She had more energy than someone who had downed a case of Red Bull and smelled like she had been baptized by immersion in Shalimar.
My checkbook began to sweat.
She took out her stand and propped up her 20-pound photo album as she cooed and crowed about how gorgeous the pictures were. She dutifully reminded us we were not under any obligation to buy anything, but if we liked what we saw, we definitely would, right?
Sure — not.
Our United Airlines ticket vouchers came in the mail and the day for our departure arrived. We were psyched.
Before leaving Chicago, we were supposed to rub our thumb and forefinger together to see how much humidity there was where we were. Upon arrival, we were to do likewise and see how “dry” it was there, a scientific experiment that had to have been designed by the good folks at weather.guess. Chicago was drier.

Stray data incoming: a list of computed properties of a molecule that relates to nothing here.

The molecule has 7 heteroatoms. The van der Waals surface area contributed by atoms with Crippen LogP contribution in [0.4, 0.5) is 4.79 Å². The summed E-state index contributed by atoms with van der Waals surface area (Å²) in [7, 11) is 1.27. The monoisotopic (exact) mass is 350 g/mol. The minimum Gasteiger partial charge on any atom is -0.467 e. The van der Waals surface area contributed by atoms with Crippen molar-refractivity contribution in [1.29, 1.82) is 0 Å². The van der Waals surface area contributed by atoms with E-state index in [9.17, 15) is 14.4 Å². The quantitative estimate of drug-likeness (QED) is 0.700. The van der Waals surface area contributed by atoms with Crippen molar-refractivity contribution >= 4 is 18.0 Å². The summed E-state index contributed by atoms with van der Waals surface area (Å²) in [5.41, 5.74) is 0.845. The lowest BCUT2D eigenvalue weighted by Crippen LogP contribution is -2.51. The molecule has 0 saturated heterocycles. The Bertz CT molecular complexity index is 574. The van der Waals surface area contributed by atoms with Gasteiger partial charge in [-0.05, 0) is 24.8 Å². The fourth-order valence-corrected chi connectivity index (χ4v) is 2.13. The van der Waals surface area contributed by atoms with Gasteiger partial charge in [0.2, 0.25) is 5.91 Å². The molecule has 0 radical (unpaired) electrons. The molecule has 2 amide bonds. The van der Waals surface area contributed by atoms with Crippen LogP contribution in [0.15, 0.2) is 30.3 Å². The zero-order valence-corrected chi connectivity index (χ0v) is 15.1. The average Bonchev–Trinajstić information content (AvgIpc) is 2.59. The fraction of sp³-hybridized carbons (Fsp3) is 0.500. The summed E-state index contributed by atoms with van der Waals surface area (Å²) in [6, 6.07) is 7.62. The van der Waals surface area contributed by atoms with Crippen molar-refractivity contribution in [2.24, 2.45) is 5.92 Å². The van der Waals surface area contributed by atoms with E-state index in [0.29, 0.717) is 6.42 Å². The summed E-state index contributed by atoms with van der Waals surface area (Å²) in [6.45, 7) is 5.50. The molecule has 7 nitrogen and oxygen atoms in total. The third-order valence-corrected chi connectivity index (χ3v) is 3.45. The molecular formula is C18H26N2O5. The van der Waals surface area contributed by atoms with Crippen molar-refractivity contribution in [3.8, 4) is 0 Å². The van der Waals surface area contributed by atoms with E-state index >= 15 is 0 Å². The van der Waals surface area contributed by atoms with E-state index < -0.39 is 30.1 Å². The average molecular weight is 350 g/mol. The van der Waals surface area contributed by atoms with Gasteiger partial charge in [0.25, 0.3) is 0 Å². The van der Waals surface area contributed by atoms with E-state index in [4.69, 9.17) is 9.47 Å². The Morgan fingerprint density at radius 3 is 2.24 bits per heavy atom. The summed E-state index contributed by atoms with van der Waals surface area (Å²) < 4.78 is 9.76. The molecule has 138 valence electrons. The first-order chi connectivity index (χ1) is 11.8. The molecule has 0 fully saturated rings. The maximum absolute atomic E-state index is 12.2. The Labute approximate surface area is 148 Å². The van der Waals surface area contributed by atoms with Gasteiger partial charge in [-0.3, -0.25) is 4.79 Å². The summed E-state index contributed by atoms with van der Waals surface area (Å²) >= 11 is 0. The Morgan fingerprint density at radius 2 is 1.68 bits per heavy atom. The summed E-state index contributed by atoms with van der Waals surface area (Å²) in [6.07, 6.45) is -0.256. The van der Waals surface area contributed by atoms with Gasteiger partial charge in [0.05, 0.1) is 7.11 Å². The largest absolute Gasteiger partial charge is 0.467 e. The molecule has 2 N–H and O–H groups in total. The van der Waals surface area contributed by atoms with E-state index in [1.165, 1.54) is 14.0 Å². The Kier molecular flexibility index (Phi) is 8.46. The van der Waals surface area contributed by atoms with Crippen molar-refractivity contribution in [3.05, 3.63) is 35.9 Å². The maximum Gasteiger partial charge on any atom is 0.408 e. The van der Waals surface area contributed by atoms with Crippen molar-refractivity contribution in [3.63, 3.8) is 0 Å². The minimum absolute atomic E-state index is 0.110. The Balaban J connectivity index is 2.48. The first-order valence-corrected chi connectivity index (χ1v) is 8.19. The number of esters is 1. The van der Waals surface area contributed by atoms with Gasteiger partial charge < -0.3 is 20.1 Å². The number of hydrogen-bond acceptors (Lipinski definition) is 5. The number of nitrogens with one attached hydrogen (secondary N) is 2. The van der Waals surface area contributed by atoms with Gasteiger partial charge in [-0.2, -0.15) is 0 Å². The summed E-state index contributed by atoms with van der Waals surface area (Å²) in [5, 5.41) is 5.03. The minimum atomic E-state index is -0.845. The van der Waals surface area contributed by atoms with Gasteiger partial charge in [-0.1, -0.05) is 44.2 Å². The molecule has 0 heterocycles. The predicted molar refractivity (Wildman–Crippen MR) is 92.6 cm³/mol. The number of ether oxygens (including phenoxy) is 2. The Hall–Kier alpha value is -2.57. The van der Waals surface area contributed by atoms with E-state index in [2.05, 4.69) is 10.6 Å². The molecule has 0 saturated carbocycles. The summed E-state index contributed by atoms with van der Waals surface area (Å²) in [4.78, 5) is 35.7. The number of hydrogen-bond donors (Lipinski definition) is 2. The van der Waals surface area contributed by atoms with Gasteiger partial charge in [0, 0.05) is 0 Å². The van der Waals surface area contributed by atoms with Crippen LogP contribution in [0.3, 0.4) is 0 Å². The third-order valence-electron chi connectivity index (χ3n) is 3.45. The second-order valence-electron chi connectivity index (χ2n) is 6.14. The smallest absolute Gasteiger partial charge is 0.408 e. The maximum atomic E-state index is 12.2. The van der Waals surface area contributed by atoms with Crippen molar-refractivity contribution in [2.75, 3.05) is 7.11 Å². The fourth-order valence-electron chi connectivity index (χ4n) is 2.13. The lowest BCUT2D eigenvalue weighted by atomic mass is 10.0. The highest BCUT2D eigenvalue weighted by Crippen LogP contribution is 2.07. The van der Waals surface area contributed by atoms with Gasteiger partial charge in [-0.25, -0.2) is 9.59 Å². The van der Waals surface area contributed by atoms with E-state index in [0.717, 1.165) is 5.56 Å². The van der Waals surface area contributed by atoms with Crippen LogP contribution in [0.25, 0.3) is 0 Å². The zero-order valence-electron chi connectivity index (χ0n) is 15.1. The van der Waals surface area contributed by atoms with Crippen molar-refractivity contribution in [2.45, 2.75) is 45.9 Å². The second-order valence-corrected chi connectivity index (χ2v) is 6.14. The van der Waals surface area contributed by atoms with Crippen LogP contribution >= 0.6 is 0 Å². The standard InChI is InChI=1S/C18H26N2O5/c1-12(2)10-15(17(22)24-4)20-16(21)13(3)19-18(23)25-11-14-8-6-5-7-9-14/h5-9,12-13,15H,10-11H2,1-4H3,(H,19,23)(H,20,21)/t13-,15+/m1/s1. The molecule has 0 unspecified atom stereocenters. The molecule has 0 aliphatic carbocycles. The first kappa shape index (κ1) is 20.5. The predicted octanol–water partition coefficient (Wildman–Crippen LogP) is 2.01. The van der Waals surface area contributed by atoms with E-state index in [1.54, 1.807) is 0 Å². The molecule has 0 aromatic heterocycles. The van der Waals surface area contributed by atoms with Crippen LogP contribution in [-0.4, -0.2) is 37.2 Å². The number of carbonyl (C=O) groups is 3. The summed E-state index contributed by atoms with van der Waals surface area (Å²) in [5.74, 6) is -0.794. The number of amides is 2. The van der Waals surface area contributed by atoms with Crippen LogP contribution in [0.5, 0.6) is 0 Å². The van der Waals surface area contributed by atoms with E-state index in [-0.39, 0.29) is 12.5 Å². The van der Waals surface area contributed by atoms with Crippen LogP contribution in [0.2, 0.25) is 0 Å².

The flight was fun and happily uneventful. We arrived in Orlando, about 80 miles an hour and 20 minutes away from our final stop. I knew we would be picked up in a “limo.” Visions of leather luxury danced in my head.
My visions quit dancing when we saw the older man holding the Linz sign as he stood next to his utilitarian Ford van.
They immediately tried one of the oldest real estate sales tricks in the book — separate the husband and wife so that effectual communication between the two is impeded. In our case, it did not work. We had been married just a few months and still talked with each other. I gave them an A for effort.
En route, we were pumped full of delectable facts, including their conspicuous lack of mosquitoes due to the gentle Florida breeze. This was obviously Eden, minus the snake and sin.